Iconic Footwear: The Red Wing 877 Irish Setters

I confess, I come from a family of scavengers. Jumble sales, small ads and charity shops all get our blood pumping that little bit harder. My Saturday trip to town always includes a visit to the local Salvation Army charity shop for a quick look through their stock. 999 times out of a 1000 there is nothing worthwhile there, but on a rare occasion I will strike gold, like when I found my lucky brogues a few months back.

Although not quite in the same league, I recently had another lucky find. A pair of big red boots! Seemingly a little uncared for, scuffed and leather a bit stiff, a size smaller than I would have ordered for myself, and an odd label on them “Irish setter”. Though, surely they look just like Red Wings?

as found

And yes, the soles proudly display the Red Wing brand. Strange. Nominal wear on the sole though, and no damage other than scuffs. Laces complete and in order. Though the size has me concerned, so I put them back and continue my day.

Of course, within the hour I’m back. At the price I’d be a fool not to snap them up! The right foot fits ok, the left is a bit tight, but we’ll see what we can make of them. They at least deserve to be taken home and fed properly with some oil and polish, right?

initial cleanup

Further research shows that what I have lucked into is a pair of the Red Wing Irish Setters, the iconic 877 work boots, introduced in 1952 and in production ever since. Favourites of farmers, workers and film stars. True icons of footwear, in other words.

1994 877

And stamped into the leather of these is the date they were made, 05/1994. So a nice round 20 years old next month!

old red wing 877 ad

If we are to dwell on the historical aspect for a moment, the “Irish setter” name comes from the distinctive colour of the leather used, a colour obviously reminiscent of the fur of the breed of dog it’s named after.  The russet coloured leather was originally the result of the leather being tanned using the sap of sequoia bark.


The actual colour of 877 boots has changed a bit over the years, so the 1994 colour is different to the standard 877 colour today, although you can buy the old colour as , then described as 10877 in Oro-riginal leather. Todays 877 is described as being made using Oro Legacy Leather. Or is it the other way round? Probably best to borrow an Irish Setter and take along when shopping if you are concerned about getting the truly classic style of boots.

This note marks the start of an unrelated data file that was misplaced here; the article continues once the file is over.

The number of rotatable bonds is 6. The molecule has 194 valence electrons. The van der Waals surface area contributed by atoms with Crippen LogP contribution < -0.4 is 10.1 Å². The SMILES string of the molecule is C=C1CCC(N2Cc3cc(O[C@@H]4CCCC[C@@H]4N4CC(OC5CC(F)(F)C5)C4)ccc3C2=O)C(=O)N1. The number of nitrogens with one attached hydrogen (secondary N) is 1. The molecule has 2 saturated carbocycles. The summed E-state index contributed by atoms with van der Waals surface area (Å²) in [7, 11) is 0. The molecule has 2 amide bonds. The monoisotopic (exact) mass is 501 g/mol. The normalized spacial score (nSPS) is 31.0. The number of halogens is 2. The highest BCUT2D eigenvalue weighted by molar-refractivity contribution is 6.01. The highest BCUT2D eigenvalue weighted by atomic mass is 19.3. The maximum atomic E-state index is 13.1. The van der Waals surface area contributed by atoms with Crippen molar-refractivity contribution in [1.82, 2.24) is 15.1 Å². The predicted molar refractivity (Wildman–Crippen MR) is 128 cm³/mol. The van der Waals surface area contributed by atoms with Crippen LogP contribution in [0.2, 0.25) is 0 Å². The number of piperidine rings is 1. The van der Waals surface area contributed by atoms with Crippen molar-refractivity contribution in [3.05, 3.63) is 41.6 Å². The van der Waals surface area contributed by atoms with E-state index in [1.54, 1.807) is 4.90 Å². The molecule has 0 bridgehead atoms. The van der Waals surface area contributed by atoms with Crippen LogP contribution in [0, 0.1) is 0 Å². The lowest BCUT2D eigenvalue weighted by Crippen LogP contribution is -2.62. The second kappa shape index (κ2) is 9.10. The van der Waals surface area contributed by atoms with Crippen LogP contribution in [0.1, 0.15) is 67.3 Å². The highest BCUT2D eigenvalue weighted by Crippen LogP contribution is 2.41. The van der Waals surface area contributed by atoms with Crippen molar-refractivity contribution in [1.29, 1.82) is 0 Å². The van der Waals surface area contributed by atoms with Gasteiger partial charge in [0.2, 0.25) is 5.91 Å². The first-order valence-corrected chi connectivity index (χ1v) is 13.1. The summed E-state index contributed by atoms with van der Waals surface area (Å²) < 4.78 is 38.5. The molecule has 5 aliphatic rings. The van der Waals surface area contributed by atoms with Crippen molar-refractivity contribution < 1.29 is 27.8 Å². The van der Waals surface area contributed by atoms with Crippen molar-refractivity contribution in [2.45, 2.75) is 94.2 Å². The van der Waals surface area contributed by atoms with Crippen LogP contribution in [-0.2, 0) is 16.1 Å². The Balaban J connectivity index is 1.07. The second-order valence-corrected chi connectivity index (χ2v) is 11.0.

The main design characteristics of the 877 are the moc-toe (or really, moccasin toe) and the white crepe sole. Interestingly, Red Wing did this sole 60 years ago, so recent use by certain British gentlemans shoe brands is really a case of remixing past work-boot use with traditional leather shoes. Interesting how history keeps repeating itself, eh?


The crepe sole did have a decent utility value though, as the lack of deep thread underneath meant it was both easy to keep clean and wouldn’t catch on surfaces. The latter means it became popular with construction workers, while the former was appreciated by farmers that could easily rinse off their boot soles.

I find the soles can be quite hazardous on slippy surfaces though, so I’m not entirely buying into the myth that these are totally superior work-boots!


sole cleaning

The white crepe soles do tend to lose their crisp white look over time though, going a sort of murky grey. This does the look of the boot no favours at all. Luckily, it can be remedied with a good scrubbing. I used toothpaste and a scouring pad on my boots and found that with a bit of effort and elbow grease the colour was restored quite nicely.

cleaned soles

You will also come across these boots described as 8″, this refers to the height of the boot shank. They are also available in a slightly more practical 6″ variant, then referred to as the 875. The reason they are more practical is that the 8″ boot has 10 pairs of holes to lace up and the 6″ has 7 pairs. When putting them on you’ll typically have to re-insert the laces from holes 5 and up, so going withe the lower boots will save you doing up 3 pairs of holes each time. Over a lifetime this will mount up!

josh simms menswear

The 877 boots are included in Josh Sims book “Icons of Mens Style“, where the author speculates that they were designed to look “just so with jeans”. This would appear to be a valid point, as Red Wings are very commonly used in combination with selvedge denim in what is the essential hipster look these days.

I’m really rather surprised that Minoru Onozato didn’t include the 877 in his book of his “Rugged 211“! Then again, they may be a little too onvious to include.


I mentioned earlier that the 877 also found homes with celebrities and on the big screen. Hollywood bad-boy Steve McQueen could be seen wearing his rugged boots when blasting about his dirt-bike.

jack nicholson 877

Eagle-eyed viewers could also catch Jack Nicholson’s character in “One flew over the cuckoo’s nest” wearing a pair.

well oiled beauties